The Design Principles are a set of values created to drive the detailed design of a careers service that meets the needs of people of all ages. 

The five principles have been developed following a period of extensive evidence gathering, which was a key stage of the Career Review. 

This evidence gathering includes desk research, group workshops with career practitioners, in-depth interviews with young people and customers of careers services, and engagement sessions with the Career Review Programme Board. 

Through analysing the feedback gathered, the Career Review created these design principles to ensure that any new services or changes to existing services meet customer needs. 

The Career Review and the evidence gathered to date through the review has focused on young people in Scotland up to the age of 24, which is reflected in the development of the design principles. 

However, as the principles develop into recommendations and actions, they will inform how all age services should develop.

Use the '+' symbol to expand the five principles below and understand how the principles will make a difference in developing new services, from a customer's perspective. 

Career services meet the dynamic aspirations and different needs of all young people

A person centred service that is designed to include all young people, in their individual context, and delivered in a way that takes into account young people’s aspirations, feelings, situations and behaviours.

A service which can be delivered through both face-to-face and digital interactions and always encourages higher ambitions.

This design principle will help career services move: 

  • FROM a targeted approach TO tailored to circumstances 
  • FROM being designed for rational decision making TO designed with an understanding of young people's thinking, behaviours and decision making processes
  • FROM focusing only on skills and occupations TO extending to including values and purpose. 

Principle from a customer perspective: 

  • I feel understood and listened to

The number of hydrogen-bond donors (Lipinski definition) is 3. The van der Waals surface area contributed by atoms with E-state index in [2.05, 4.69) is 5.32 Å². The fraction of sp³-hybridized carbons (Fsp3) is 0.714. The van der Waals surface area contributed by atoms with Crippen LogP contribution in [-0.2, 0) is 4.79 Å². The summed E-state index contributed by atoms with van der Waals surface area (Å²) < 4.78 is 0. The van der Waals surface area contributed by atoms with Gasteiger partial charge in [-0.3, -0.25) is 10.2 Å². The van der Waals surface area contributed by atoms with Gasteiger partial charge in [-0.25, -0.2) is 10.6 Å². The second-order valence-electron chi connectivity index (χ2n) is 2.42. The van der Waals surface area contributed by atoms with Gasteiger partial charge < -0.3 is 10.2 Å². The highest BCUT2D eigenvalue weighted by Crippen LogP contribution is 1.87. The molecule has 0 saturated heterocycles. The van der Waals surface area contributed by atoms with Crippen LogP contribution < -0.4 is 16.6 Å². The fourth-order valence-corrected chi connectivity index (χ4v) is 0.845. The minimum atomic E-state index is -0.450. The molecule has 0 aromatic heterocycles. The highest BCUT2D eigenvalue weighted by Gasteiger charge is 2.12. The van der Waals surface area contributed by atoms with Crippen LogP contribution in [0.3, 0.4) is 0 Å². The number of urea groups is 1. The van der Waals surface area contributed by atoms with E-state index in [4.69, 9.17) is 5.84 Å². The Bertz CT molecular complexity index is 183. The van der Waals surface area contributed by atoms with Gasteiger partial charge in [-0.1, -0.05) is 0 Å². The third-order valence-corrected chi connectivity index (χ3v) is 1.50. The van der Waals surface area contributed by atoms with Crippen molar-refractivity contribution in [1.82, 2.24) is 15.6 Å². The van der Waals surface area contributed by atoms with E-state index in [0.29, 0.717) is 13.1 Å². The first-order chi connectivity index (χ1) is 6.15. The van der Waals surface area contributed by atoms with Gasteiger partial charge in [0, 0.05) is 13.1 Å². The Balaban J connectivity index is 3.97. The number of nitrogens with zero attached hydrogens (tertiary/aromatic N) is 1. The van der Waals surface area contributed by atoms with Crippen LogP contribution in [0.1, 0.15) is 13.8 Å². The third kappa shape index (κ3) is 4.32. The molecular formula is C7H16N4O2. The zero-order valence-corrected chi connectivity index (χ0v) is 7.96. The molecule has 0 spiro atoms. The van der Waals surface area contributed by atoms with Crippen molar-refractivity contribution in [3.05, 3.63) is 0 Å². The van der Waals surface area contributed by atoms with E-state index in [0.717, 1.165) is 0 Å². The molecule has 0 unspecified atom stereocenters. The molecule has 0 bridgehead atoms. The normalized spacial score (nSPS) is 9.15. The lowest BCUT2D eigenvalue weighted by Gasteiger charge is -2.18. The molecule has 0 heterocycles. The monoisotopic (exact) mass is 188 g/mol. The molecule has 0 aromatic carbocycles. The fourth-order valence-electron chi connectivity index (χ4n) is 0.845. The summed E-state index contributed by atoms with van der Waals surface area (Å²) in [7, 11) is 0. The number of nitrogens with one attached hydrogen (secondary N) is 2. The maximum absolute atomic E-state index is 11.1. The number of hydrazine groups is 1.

• I feel accepted for who I am
  • I am not restricted by perceptions of what I can do because of who I am
  • I feel supported to have high ambitions
  • My strengths are seen and valued
  • I can access the service in a way that suits me
  • I feel like the service is for me and I want to use it
  • I feel inspired by the service
  • All of this is supported by everyone who influences me

 

 

Career services build agency and equip young people with the skills to thrive in a changing world

A service that enables young people to become comfortable with the uncertainty surrounding the labour market, which supports them in decision making about  their evolving career ambitions and equips them with the skills and habits they need to succeed in the future.

It supports young people to understand their values and purpose as well as building confidence in achieving their ambitions.

Principle from a customer perspective 

  • I have skills that help me deal with change
  • I have skills to find and understand information about the world of work
  • I can make informed decisions about my career and education regularly, rather than feeling pushed to make big ones too early

Career services enable young people to expand their knowledge and experience of fair work

A service that helps young people connect to the world of work through awareness, exploration and experiences.

This will broaden ambition from an early age, help them make informed decisions and allow them to move into the world of work more smoothly.

Principle from a customer perspective: 

  • I explore careers and the world of work from an early age
  • I know about a wide range of jobs and understand that the job market will keep changing
  • I have contact with a wide range of employers
  • I experience what work is like while I’m still in education
  • I understand how what I’m learning connects to work I might do after I leave education
  • I know what employers look for in employees
  • I know what fairness in the workplace looks like

Career experiences are integrated into curricula, practice and culture of the education system

Career Services that integrate the world of work with the education system, where career services are experiential and provide an equitable offer for young people from all backgrounds and in all contexts.

This directly supports the other three principles by:

  • making career education mandatory
  • A stronger commitment to there being no stigma
  • Ensuring it is meaningful
  • Building meta-skills in context

Principle from a customer perspective: 

  • I learn about jobs and careers whilst in education by default
  • I don’t need to choose to do this

There is an ‘eco-system’ of assets delivering coherent and impactful career services for Scotland

Irrespective of who an individual is, where they are in their career journey or which type of organisation is providing support, career services: Are consistent and of a high quality Are recognisable by young people and easy to access Support equality of opportunity Keep pace with industry, society and the changing nature of work.

Principle from a customer perspective: 

  • The system makes it easier for all this to happen by working together
  • I don’t need to start from scratch when I move from one institution to another
  • It is clear who does what and how I access support that is right for me
  • Services are familiar no matter where I go for support